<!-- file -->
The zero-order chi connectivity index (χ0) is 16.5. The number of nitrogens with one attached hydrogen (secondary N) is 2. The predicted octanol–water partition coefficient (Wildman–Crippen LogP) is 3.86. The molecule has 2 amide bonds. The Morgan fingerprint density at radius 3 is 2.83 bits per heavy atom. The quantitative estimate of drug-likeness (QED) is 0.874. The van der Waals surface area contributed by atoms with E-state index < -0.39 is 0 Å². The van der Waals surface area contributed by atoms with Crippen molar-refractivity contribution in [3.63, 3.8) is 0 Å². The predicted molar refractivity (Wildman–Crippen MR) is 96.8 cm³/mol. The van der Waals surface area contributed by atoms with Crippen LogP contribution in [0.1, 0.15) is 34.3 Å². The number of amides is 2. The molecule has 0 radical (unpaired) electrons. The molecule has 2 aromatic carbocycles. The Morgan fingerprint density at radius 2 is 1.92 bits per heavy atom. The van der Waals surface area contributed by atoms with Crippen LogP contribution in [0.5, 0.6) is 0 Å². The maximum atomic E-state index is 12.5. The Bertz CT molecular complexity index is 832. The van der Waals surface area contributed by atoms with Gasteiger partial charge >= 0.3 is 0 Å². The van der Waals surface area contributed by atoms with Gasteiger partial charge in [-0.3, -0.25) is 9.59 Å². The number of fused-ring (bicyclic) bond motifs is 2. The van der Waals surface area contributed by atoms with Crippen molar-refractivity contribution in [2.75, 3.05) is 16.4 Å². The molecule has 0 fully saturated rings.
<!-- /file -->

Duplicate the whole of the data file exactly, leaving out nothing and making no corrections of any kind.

The zero-order chi connectivity index (χ0) is 16.5. The number of nitrogens with one attached hydrogen (secondary N) is 2. The predicted octanol–water partition coefficient (Wildman–Crippen LogP) is 3.86. The molecule has 2 amide bonds. The Morgan fingerprint density at radius 3 is 2.83 bits per heavy atom. The quantitative estimate of drug-likeness (QED) is 0.874. The van der Waals surface area contributed by atoms with E-state index < -0.39 is 0 Å². The van der Waals surface area contributed by atoms with Crippen molar-refractivity contribution in [3.63, 3.8) is 0 Å². The predicted molar refractivity (Wildman–Crippen MR) is 96.8 cm³/mol. The van der Waals surface area contributed by atoms with Crippen LogP contribution in [0.1, 0.15) is 34.3 Å². The number of amides is 2. The molecule has 0 radical (unpaired) electrons. The molecule has 2 aromatic carbocycles. The Morgan fingerprint density at radius 2 is 1.92 bits per heavy atom. The van der Waals surface area contributed by atoms with Crippen LogP contribution in [0.5, 0.6) is 0 Å². The maximum atomic E-state index is 12.5. The Bertz CT molecular complexity index is 832. The van der Waals surface area contributed by atoms with Gasteiger partial charge >= 0.3 is 0 Å². The van der Waals surface area contributed by atoms with Gasteiger partial charge in [-0.3, -0.25) is 9.59 Å². The number of fused-ring (bicyclic) bond motifs is 2. The van der Waals surface area contributed by atoms with Crippen molar-refractivity contribution in [2.75, 3.05) is 16.4 Å². The molecule has 0 fully saturated rings.